Still Digging Where We Stand
By Sarah B Dhanjal, on 13 March 2013
Apologies for the prolonged bloggage silence. Things have been busy here at Dig Where We Stand. In a good way!
We have been awarded further funding by the Arts and Humanities Research Council (AHRC) and are working to support the following groups with their HLF All Our Stories projects:
- ALDATERRA – the Living Archaeology of the Place
- Welwyn Archaeological Society
- Friends of Windmill Gardens – Mill Memories
- The Paddington Arts – ‘Cultural Heritage of North Paddington’
- East Finchley Community Trust – ‘Martin School – our school, our story’
- Grove Park Community Group – Grove Park heritage and literary trail.
- Jewish Cultural Centre – JEWISH EAST END
- Hoxton Hall – Shoreditch Storybank
- Mental Fight Club – the Spirit of Southwark
- Narrative Eye – Black People in Tudor England
- IROKO Theatre – Homage to Canning Town African Ancestors
- The Cinema Museum, Community Curators – local cinema heritage
- Bexley Heritage Trust, Under your feet’ – exploring the Hidden Landscape at Hall Place
- Jacksons Lane, A Borough United
- Coin Street Centre Trust – Heritage sights and sounds
- Catch-22 – Stories of Becontree
A trip to the Cinema Museum
Last week, Chris O’Rourke made his way to the Cinema Museum to join in with one of their events:
“I helped out at a Study Day for the ‘Picture Palaces’ project, which took place at the Cinema Museum.
For anyone who hasn’t been there, the Cinema Museum comprises a huge collection of objects to do with all aspects of filmgoing. It’s housed in what was once the Lambeth Workhouse, where Charlie Chaplin spent time as a child. Now the building is jammed wall-to-wall with film posters, projection kit, tip-up seats, ushers’ uniforms, and film memorabilia – most of it purchased or salvaged by the museum’s founders, Ronald Grant and Martin Humphries.
The ‘Picture Palaces’ project, which is being funded by the Heritage Lottery Fund’s ‘All Our Stories’ strand, aims to draw attention to the local cinema heritage around Elephant and Castle and Kennington. Community curators, led by Abigail Tripp, are planning a series of events, building up to an exhibition later in the year, as well as collecting memories of filmgoing from Lambeth residents.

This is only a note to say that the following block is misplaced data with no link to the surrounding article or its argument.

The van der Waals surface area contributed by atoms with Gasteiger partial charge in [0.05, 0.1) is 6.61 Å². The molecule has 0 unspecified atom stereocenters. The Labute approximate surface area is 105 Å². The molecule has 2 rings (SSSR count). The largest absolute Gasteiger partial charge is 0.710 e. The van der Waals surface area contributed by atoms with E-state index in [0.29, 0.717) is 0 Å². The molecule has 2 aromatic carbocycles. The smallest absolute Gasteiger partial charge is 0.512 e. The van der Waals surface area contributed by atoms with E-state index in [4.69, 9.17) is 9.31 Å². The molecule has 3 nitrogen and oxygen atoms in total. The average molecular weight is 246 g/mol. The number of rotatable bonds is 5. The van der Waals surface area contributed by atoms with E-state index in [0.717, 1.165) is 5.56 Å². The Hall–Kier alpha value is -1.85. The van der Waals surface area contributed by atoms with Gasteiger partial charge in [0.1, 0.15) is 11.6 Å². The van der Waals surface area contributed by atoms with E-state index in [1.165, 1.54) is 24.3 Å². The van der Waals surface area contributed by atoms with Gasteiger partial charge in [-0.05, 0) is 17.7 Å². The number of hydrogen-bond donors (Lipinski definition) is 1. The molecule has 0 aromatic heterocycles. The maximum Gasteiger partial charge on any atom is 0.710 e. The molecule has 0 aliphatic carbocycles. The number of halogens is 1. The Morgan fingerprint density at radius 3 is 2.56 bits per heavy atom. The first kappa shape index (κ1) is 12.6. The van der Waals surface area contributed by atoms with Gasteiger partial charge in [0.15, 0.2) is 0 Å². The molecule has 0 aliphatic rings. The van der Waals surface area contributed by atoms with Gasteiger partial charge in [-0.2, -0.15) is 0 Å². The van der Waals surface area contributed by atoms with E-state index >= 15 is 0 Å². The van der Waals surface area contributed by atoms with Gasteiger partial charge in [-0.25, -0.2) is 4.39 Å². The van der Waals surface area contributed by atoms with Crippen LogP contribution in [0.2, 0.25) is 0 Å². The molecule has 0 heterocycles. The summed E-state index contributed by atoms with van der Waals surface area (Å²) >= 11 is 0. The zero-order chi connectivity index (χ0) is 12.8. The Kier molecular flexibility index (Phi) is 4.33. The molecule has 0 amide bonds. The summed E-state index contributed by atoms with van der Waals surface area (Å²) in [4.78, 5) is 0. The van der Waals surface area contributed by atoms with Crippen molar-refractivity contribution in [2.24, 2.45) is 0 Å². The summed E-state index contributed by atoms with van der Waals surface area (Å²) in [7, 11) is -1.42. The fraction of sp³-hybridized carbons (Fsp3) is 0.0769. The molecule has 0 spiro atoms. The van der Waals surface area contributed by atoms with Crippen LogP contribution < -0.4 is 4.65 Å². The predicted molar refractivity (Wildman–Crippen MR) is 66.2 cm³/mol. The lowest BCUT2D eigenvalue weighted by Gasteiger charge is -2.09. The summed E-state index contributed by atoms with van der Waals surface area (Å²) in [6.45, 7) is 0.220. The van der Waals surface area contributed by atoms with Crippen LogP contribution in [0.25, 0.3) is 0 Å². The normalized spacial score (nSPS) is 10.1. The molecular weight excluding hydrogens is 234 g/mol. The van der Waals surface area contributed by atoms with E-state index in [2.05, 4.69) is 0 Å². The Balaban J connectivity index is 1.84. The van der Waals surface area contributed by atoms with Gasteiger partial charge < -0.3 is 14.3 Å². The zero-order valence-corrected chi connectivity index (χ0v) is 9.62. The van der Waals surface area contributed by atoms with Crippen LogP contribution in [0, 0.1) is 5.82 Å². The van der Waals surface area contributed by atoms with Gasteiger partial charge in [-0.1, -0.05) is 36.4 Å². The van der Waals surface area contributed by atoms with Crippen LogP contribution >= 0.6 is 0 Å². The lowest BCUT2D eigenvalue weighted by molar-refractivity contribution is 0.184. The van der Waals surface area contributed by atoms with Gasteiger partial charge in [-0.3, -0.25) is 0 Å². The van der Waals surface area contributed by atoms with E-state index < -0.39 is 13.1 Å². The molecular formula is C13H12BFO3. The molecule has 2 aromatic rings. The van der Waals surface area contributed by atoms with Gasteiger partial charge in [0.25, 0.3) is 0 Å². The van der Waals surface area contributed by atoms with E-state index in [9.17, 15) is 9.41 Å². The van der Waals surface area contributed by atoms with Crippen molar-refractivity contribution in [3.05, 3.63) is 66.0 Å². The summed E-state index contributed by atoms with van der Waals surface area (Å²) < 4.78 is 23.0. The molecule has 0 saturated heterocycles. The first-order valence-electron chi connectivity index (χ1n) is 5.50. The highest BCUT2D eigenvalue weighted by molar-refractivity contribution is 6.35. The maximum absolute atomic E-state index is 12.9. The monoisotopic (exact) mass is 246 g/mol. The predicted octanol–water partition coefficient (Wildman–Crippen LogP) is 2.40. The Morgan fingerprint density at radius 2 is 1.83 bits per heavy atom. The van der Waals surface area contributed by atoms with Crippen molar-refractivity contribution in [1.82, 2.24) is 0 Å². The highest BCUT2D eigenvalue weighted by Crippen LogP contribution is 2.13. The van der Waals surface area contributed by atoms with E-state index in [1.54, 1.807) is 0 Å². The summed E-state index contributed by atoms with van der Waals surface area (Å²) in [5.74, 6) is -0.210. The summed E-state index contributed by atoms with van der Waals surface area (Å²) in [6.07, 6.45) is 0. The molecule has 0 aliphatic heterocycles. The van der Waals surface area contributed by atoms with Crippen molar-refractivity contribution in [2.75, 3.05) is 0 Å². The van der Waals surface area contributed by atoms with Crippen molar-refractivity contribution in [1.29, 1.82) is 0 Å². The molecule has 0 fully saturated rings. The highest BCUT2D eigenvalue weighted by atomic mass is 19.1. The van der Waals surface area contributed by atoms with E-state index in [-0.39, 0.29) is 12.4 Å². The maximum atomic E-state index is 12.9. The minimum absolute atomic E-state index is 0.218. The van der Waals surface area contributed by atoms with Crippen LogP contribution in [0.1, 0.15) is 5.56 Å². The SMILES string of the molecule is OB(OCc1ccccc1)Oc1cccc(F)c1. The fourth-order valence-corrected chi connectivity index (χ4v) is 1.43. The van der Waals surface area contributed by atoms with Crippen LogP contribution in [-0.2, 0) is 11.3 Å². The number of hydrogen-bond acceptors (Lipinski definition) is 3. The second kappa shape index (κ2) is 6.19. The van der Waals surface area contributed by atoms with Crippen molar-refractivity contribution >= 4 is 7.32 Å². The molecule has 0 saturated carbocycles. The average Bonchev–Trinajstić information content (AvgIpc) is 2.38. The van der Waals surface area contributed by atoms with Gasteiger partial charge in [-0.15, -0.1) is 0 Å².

The Study Day was the first chance for volunteers and members of the local community to meet and swap ideas for the project. There were nine different ‘stations’ laid out around the museum’s massive central hall for people to visit. Each one was set up to introduce different skills, like sound editing and oral history interviews, and to give information about useful resources like historic maps, old photographs of the area, and material relating to Chaplin’s life in South London. I was chatting to people about archives and online resources for finding out about London’s cinema history. There was also another UCL researcher there (Dr Linda Thomson) looking into the benefits of heritage projects for people’s wellbeing.
The day was a great way to learn more about the area and to hear stories about growing up and going to the pictures in Lambeth. There are plans afoot for more ‘Picture Palaces’ events soon, including field trips to some of the area’s old cinema and music hall venues.”
It’s a great project and we are really happy to be supporting it.
Participants mapping old cinemas at the ‘Picture Palaces’ study day
Next week: Dig Where We Stand go back to school…